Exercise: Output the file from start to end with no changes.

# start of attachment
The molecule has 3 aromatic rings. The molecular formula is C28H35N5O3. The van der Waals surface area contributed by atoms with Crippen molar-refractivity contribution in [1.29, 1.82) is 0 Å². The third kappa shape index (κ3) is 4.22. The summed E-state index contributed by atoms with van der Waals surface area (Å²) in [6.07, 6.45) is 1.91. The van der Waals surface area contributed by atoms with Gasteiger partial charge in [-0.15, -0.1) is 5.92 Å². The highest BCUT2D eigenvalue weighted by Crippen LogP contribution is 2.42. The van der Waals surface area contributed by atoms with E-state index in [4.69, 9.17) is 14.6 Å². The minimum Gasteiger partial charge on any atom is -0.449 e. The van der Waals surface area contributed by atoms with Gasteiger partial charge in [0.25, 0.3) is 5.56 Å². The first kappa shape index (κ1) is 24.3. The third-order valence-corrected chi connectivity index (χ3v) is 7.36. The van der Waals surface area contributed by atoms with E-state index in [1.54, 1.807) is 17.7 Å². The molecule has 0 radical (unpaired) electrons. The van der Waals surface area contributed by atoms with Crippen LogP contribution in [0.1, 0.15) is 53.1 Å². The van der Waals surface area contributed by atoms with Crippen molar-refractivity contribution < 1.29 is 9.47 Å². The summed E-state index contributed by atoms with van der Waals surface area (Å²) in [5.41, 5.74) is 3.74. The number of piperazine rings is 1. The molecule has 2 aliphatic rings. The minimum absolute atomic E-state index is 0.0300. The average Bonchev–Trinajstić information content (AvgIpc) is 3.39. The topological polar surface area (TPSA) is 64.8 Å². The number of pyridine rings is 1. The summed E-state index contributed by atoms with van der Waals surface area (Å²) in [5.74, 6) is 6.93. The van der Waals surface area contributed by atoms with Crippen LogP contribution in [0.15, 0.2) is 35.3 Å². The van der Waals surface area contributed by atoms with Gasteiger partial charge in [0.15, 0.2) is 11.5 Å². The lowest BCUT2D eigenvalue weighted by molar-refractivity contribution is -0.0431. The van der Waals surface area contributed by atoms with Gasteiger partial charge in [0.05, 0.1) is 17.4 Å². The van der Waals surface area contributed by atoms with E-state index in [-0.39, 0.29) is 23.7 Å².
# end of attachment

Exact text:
The molecule has 3 aromatic rings. The molecular formula is C28H35N5O3. The van der Waals surface area contributed by atoms with Crippen molar-refractivity contribution in [1.29, 1.82) is 0 Å². The third kappa shape index (κ3) is 4.22. The summed E-state index contributed by atoms with van der Waals surface area (Å²) in [6.07, 6.45) is 1.91. The van der Waals surface area contributed by atoms with Gasteiger partial charge in [-0.15, -0.1) is 5.92 Å². The highest BCUT2D eigenvalue weighted by Crippen LogP contribution is 2.42. The van der Waals surface area contributed by atoms with E-state index in [4.69, 9.17) is 14.6 Å². The minimum Gasteiger partial charge on any atom is -0.449 e. The van der Waals surface area contributed by atoms with Gasteiger partial charge in [0.25, 0.3) is 5.56 Å². The first kappa shape index (κ1) is 24.3. The third-order valence-corrected chi connectivity index (χ3v) is 7.36. The van der Waals surface area contributed by atoms with E-state index in [1.54, 1.807) is 17.7 Å². The molecule has 0 radical (unpaired) electrons. The van der Waals surface area contributed by atoms with Crippen LogP contribution in [0.1, 0.15) is 53.1 Å². The van der Waals surface area contributed by atoms with Crippen molar-refractivity contribution < 1.29 is 9.47 Å². The summed E-state index contributed by atoms with van der Waals surface area (Å²) in [5.41, 5.74) is 3.74. The number of piperazine rings is 1. The molecule has 2 aliphatic rings. The minimum absolute atomic E-state index is 0.0300. The average Bonchev–Trinajstić information content (AvgIpc) is 3.39. The topological polar surface area (TPSA) is 64.8 Å². The number of pyridine rings is 1. The summed E-state index contributed by atoms with van der Waals surface area (Å²) in [5.74, 6) is 6.93. The van der Waals surface area contributed by atoms with Crippen LogP contribution in [0.15, 0.2) is 35.3 Å². The van der Waals surface area contributed by atoms with Gasteiger partial charge in [0.15, 0.2) is 11.5 Å². The lowest BCUT2D eigenvalue weighted by molar-refractivity contribution is -0.0431. The van der Waals surface area contributed by atoms with Gasteiger partial charge in [0.05, 0.1) is 17.4 Å². The van der Waals surface area contributed by atoms with E-state index in [-0.39, 0.29) is 23.7 Å².